With Dioner Navarro a free agent, Welington Castillo undergoing (minor-ish) knee surgery, and a cavernous void of MLB-ready catching talent, it’s no surprise that the Chicago Cubs are going to have to spend some money on catching this offseason.
But would you be surprised if the Cubs spent a lot of money on catching?
MLBTR’s Tim Dierkes would no longer be surprised, after talking to “multiple agents” who say they expect the Cubs to spend “good money” on a free agent catcher this offseason.
Castillo, who is expected to long be over his knee issue by Spring Training, emerged as one of the top defensive catchers in baseball this year, and matched it with a solid offensive effort (.274/.349/.397). Absent a trade (or deep-seated organizational fear that his mid-.300s BABIP of the last two years is going to crater next year), he is clearly the starter heading into 2014. So what could spending big money on catching be about?
There will be some interesting options available. Brian McCann is the big name who will get big money. Jarrod Saltalamacchia is certainly an intriguing option after he finally seemed to put it together this year (of course, he, too, was blessed with an absurdly high BABIP (.372)). But would he settle for a job in which he’d be splitting time with Castillo? And would the Cubs want to pay “good money” for that kind of part-time duty?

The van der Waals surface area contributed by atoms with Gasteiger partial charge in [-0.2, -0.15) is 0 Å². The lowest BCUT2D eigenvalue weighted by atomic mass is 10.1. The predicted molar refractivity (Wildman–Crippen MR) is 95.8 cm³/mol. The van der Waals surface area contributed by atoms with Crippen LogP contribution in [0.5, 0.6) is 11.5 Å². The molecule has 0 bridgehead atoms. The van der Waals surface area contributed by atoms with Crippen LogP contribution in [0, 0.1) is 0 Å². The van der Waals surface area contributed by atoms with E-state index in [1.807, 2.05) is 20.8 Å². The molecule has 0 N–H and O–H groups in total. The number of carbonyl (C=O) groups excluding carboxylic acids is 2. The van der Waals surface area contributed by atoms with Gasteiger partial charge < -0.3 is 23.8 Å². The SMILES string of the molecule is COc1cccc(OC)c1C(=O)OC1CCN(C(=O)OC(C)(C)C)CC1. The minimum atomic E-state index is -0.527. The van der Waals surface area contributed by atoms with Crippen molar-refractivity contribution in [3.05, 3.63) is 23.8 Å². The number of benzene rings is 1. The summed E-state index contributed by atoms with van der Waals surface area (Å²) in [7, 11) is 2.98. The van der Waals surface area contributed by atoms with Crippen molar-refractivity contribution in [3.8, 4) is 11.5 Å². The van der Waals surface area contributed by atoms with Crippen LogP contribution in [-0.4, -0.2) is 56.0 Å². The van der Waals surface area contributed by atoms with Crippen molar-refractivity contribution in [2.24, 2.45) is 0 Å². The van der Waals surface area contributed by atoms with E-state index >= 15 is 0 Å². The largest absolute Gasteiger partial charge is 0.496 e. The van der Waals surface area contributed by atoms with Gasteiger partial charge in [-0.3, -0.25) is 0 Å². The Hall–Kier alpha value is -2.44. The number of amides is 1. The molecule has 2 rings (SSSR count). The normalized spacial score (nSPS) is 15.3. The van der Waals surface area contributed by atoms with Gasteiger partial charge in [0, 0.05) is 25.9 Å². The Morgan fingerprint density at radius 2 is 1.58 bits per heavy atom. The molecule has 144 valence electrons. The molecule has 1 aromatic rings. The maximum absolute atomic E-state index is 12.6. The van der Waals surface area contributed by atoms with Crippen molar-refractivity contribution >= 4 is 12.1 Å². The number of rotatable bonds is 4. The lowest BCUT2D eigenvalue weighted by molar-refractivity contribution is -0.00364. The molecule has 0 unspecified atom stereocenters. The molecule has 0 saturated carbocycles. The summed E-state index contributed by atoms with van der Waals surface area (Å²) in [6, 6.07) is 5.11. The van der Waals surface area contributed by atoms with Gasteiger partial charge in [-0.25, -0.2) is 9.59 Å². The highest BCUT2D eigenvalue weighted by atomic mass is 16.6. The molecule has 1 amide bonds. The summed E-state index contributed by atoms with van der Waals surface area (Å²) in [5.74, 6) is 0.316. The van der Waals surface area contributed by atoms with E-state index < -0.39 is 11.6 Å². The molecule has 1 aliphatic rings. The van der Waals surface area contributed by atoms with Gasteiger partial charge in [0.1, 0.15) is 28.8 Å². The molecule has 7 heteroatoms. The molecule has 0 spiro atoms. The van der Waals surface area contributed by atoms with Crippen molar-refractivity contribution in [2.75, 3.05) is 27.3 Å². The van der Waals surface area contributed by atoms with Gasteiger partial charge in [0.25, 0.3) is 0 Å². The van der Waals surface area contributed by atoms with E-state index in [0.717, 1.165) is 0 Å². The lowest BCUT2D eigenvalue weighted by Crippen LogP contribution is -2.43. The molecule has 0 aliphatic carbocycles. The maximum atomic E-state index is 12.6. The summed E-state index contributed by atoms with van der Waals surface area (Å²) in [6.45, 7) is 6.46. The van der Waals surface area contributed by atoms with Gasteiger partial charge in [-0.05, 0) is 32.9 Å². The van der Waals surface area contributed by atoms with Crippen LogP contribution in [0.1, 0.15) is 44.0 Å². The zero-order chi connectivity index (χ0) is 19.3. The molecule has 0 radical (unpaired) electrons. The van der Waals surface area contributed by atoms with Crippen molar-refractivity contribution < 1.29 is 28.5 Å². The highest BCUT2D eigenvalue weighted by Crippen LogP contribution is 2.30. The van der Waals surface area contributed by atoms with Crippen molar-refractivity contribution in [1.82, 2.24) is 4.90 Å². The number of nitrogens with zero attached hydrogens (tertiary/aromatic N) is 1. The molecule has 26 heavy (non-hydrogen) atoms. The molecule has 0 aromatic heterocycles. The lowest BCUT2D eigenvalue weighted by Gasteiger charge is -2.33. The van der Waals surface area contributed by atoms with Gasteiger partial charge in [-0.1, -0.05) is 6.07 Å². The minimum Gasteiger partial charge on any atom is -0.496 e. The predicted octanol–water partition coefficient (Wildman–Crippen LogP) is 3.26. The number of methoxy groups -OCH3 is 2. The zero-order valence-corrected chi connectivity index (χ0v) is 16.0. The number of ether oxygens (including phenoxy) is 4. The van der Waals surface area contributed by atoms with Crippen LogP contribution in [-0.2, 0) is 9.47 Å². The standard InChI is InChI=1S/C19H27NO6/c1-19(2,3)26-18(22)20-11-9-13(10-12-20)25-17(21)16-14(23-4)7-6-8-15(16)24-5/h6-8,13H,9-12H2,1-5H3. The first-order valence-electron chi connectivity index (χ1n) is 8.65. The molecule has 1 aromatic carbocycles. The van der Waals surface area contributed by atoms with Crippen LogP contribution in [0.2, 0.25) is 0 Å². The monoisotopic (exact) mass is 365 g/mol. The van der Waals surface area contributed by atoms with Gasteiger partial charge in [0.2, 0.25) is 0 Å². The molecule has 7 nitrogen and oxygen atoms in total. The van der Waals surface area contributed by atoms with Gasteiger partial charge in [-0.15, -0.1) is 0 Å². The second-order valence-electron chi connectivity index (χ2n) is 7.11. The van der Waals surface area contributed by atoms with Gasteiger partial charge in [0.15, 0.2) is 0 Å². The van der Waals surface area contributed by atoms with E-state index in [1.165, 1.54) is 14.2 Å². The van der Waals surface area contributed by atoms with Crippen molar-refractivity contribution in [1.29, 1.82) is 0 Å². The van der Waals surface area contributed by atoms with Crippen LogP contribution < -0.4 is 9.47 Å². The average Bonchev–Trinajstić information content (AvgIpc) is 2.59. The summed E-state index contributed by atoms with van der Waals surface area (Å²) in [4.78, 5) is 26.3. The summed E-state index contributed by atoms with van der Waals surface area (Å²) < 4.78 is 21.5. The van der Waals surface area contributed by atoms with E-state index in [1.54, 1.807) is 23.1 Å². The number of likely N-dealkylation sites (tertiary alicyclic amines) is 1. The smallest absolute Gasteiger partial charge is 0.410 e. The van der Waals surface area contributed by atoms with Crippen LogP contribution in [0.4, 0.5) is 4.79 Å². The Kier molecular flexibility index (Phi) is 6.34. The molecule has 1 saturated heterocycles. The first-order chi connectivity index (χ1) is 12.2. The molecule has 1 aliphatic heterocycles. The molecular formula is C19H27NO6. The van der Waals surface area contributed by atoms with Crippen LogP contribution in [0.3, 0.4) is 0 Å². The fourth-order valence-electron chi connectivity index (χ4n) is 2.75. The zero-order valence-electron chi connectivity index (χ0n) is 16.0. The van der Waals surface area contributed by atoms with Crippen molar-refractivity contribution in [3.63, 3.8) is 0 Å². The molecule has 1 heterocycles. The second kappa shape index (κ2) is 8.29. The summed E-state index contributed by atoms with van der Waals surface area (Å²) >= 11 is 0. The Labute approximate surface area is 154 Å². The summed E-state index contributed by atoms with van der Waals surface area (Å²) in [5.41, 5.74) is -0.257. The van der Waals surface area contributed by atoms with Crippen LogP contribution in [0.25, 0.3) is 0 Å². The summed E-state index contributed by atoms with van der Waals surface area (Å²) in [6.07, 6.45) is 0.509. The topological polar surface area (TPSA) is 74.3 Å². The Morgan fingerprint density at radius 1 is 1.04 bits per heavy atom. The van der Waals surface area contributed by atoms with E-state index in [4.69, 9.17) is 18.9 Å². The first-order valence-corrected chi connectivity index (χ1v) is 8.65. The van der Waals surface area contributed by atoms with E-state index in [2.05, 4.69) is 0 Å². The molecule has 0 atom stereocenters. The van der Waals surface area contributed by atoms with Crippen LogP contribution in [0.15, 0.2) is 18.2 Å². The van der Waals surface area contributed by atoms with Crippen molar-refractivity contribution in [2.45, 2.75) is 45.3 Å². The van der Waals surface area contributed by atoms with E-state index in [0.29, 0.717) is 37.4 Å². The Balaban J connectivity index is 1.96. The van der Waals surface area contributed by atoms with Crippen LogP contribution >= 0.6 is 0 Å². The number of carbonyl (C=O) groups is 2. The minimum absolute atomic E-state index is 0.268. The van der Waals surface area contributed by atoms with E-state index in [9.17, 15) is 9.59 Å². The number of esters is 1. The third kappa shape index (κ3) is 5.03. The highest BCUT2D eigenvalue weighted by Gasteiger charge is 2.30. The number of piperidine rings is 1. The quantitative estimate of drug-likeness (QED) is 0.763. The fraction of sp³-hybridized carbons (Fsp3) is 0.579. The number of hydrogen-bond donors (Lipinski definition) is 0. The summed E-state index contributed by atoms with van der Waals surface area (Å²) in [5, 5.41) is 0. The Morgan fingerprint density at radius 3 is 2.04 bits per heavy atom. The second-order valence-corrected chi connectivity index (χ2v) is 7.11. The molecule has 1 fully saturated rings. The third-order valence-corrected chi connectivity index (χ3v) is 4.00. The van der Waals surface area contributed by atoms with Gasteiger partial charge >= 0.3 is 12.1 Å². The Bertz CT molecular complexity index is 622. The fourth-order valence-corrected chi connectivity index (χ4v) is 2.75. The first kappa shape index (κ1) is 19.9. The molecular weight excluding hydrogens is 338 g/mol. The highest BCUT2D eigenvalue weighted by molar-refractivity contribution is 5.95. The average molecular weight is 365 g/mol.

To be sure, I do think the Cubs will spend relatively good money on a back-up catcher this offseason, given the dearth of reasonable options in the upper levels of their minor league system. But signing a starting-caliber option for $10s of millions? That’s harder to see. With limited resources this year, there appear to be better areas to upgrade and have more impact.
That all said: as it was with pitching, when this front office sees an organizational deficiency, they’re smart enough to know you have to add depth any way you can get it. Having Castillo, alone, isn’t enough to feel good about the Cubs’ catching situation going into 2014 or 2015.